Wednesday, July 18, 2012

Finding Second Minimum element in an Array


How would you find minimum element in an array (non-repeating random numbers) ? Well, the solution is obvious, you pick first element and compare with the next and keep the lower of the two. Do this again by comparing result of first comparison with the third element. Repeat this process for the complete array and you got the answer. So, in all for n elements you would need to do n-1 comparisons to find the minimum element (Figure 1).

Ok, the solution for finding smallest element was obvious. What if we need to find the next smallest element in an array? Well, one simple solution would be to compare the first two to select minimum and second minimum. Then pick the next element, compare with the minimum (selected in previous step) and replace it if the next element if lower. If not, compare with the second min and replace if necessary. Repeat this over the array and we have the second minimum. This algorithm would require 2n -3 comparisons (one comparison for first two elements + 2 comparisons for remaining elements of array. So 1 + 2 (n -2) = 2n -3.
What about finding 3rd minimum? The above logic would require 3 + 3(n-3) or 3n -6 comparisons.
The next question is can we do better than 2n -3 for finding second element (likewise for 3rd element and so forth). Can we not just sort the array and then just pick the 2nd value off the sorted array? Well, unfortunately that would not help either as best sorting algorithm will take nlog(n) time which is definitely more than what it would take for finding first log(n) elements using above method anyway. Well, the good news is that, yes there is a way to do better than 2n comparisons, and that is what this article is about - finding 2nd minimum in an array in efficient manner.
To solve problem of this nature we can take clue from a specialized form of problem set that can be best solved by technique called Dynamic Programming. My previous post about finding Critical Path is another example where dynamic programming technique was used.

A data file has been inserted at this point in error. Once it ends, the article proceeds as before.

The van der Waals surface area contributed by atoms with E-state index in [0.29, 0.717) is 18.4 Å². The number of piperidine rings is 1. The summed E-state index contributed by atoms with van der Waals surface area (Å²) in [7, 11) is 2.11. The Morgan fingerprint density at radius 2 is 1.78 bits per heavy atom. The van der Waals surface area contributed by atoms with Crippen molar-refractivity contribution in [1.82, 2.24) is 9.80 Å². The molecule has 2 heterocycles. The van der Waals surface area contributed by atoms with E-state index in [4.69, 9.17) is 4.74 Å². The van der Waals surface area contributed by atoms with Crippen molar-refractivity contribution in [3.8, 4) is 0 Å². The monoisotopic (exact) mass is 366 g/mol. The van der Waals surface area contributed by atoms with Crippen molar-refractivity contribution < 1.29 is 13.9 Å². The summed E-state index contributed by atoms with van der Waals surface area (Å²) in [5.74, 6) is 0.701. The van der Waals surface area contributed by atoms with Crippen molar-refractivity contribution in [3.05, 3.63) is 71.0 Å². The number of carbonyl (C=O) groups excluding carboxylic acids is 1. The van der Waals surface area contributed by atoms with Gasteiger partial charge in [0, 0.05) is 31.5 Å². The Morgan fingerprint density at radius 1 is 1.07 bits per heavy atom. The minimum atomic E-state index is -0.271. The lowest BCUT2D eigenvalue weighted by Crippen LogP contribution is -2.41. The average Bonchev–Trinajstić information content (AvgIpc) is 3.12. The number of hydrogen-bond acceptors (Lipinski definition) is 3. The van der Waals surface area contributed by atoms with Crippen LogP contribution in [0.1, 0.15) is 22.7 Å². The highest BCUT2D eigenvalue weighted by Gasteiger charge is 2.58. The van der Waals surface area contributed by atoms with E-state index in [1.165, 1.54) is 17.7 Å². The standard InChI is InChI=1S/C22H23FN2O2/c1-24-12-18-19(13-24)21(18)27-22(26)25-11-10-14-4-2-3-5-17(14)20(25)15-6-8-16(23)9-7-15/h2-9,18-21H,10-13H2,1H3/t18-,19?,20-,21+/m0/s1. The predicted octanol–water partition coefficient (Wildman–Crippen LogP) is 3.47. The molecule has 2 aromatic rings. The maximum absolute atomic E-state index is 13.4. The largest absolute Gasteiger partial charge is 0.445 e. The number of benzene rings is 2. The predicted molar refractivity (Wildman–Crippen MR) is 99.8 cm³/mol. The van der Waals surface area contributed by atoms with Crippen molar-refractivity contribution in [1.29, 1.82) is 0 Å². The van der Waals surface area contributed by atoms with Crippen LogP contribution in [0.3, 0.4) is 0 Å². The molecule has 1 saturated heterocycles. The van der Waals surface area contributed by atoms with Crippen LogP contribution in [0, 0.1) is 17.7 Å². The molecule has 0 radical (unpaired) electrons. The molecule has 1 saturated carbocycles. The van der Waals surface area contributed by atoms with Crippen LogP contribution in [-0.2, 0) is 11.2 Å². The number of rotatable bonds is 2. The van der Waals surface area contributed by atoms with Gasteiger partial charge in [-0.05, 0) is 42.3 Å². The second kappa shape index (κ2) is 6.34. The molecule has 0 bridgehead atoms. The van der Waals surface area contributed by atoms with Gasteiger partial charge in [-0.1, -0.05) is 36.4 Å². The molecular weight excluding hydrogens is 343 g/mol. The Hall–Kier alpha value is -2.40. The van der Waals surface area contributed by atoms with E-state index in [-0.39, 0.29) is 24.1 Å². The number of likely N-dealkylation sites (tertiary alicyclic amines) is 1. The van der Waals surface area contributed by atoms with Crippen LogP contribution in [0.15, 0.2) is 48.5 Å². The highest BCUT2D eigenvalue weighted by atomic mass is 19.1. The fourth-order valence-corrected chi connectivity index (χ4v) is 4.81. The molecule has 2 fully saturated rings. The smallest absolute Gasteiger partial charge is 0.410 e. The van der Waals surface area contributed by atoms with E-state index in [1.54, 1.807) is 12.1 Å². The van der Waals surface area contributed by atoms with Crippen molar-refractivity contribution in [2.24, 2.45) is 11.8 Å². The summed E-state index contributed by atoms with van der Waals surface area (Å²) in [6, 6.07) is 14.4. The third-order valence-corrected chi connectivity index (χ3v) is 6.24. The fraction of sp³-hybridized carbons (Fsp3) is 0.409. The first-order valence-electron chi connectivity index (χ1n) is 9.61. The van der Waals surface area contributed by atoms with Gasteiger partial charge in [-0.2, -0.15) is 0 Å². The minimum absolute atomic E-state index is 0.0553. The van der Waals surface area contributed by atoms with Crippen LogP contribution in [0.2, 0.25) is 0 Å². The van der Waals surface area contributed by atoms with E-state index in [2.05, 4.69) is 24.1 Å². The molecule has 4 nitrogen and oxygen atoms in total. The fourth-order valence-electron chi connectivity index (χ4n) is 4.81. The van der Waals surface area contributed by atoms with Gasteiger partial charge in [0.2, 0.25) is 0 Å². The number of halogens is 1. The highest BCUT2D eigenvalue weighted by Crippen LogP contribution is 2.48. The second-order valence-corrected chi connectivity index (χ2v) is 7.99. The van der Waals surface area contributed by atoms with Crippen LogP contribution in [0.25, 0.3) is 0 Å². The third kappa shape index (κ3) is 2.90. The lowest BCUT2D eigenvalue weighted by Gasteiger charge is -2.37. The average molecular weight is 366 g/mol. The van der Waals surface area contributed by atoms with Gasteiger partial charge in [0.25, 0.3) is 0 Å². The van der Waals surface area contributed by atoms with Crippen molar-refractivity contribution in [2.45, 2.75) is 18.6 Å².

Tournament Algorithm 

For solving problem of finding minimum element in an array, we will use what can be termed tournament method. Imagine a tennis tournament with 'n' players. Each player is paired with another player and the winner advance to next round and loser goes home. So, after first round the field is reduced to half. So, to find the winner of the tournament a total log(n) rounds will be played, where n is the field size (Figure 2).

Finding Min Using Tournament Method
For our problem, in the first iteration we compare adjacent elements of the array and the lower of two values are selected to form another array half the size (half + 1 for odd number of elements). The process is repeated till we find the minimum value. The number of comparisons needed to find the minimum is still the same, as calculated below:
Total comparisons: n (1/2 + 1/4 + … ) = n
(This above is convergent geometric series which has generalized solution of form (a/1 – r), or for our case it would be ½ (1 – ½); which equates to value 1)
During the process of finding minimum value, the generated arrays (during successive) iterations are saved to form a two-dimensional array (recursion tree) with first row being the input array and subsequent rows as generated from above iterations to form reverse tree (top row with input array and the minimum element at the bottom – root element).
The reason why we went the tournament way (as opposed to serial comparison) is that we can leverage the reverse tree to find the second minimum value with log(n) comparisons (asymptotic), hence the solution represents marked improvements over 2n (ignoring constant) comparisons as required by trivial method.
Here is the logic to find second minimum value.
The logic is that at some point the minimum element (root element) must have knocked out the second minimum element. So, by backtracking from the root element (minimum) all the way to the top and checking all the adjacent elements to the root element (for each row) we can find the second minimum. The key point to note is that at any level (above root level), the adjacent elements can be obtained by the index of root element at this level. Therefore, you don't need to scan complete sub-array (of recursion tree at any level). The adjacent elements for n-1 level is obtained as follows: